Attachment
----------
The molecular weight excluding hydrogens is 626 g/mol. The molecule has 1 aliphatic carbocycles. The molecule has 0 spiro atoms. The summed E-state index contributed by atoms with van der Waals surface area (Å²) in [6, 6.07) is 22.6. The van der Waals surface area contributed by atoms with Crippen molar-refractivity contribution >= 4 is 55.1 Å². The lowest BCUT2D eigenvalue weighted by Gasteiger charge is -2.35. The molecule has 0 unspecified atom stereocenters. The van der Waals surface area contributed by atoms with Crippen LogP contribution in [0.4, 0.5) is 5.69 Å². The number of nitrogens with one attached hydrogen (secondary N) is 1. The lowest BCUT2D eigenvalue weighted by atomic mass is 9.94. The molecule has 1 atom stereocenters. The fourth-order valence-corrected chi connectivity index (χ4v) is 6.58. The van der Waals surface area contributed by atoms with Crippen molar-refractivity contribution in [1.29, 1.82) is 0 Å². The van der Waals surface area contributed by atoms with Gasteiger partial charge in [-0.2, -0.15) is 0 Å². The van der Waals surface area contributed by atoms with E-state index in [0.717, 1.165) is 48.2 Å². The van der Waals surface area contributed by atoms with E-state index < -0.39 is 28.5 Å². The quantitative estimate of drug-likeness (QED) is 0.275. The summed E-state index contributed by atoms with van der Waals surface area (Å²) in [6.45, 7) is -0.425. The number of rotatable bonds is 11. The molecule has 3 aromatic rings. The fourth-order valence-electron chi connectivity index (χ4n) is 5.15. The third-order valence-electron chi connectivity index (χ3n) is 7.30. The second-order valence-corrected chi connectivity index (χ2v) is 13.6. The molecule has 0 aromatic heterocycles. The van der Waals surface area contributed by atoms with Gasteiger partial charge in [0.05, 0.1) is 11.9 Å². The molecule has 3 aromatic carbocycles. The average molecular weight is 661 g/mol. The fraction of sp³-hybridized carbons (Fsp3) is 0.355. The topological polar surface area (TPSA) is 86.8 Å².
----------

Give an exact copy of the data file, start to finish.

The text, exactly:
The molecular weight excluding hydrogens is 626 g/mol. The molecule has 1 aliphatic carbocycles. The molecule has 0 spiro atoms. The summed E-state index contributed by atoms with van der Waals surface area (Å²) in [6, 6.07) is 22.6. The van der Waals surface area contributed by atoms with Crippen molar-refractivity contribution >= 4 is 55.1 Å². The lowest BCUT2D eigenvalue weighted by Gasteiger charge is -2.35. The molecule has 0 unspecified atom stereocenters. The van der Waals surface area contributed by atoms with Crippen LogP contribution in [0.4, 0.5) is 5.69 Å². The number of nitrogens with one attached hydrogen (secondary N) is 1. The lowest BCUT2D eigenvalue weighted by atomic mass is 9.94. The molecule has 1 atom stereocenters. The fourth-order valence-corrected chi connectivity index (χ4v) is 6.58. The van der Waals surface area contributed by atoms with Crippen molar-refractivity contribution in [1.29, 1.82) is 0 Å². The van der Waals surface area contributed by atoms with Gasteiger partial charge in [-0.2, -0.15) is 0 Å². The van der Waals surface area contributed by atoms with E-state index in [0.717, 1.165) is 48.2 Å². The van der Waals surface area contributed by atoms with E-state index < -0.39 is 28.5 Å². The quantitative estimate of drug-likeness (QED) is 0.275. The summed E-state index contributed by atoms with van der Waals surface area (Å²) in [6.45, 7) is -0.425. The number of rotatable bonds is 11. The molecule has 3 aromatic rings. The fourth-order valence-electron chi connectivity index (χ4n) is 5.15. The third-order valence-electron chi connectivity index (χ3n) is 7.30. The second-order valence-corrected chi connectivity index (χ2v) is 13.6. The molecule has 0 aromatic heterocycles. The van der Waals surface area contributed by atoms with Gasteiger partial charge in [0.05, 0.1) is 11.9 Å². The molecule has 3 aromatic carbocycles. The average molecular weight is 661 g/mol. The fraction of sp³-hybridized carbons (Fsp3) is 0.355. The topological polar surface area (TPSA) is 86.8 Å².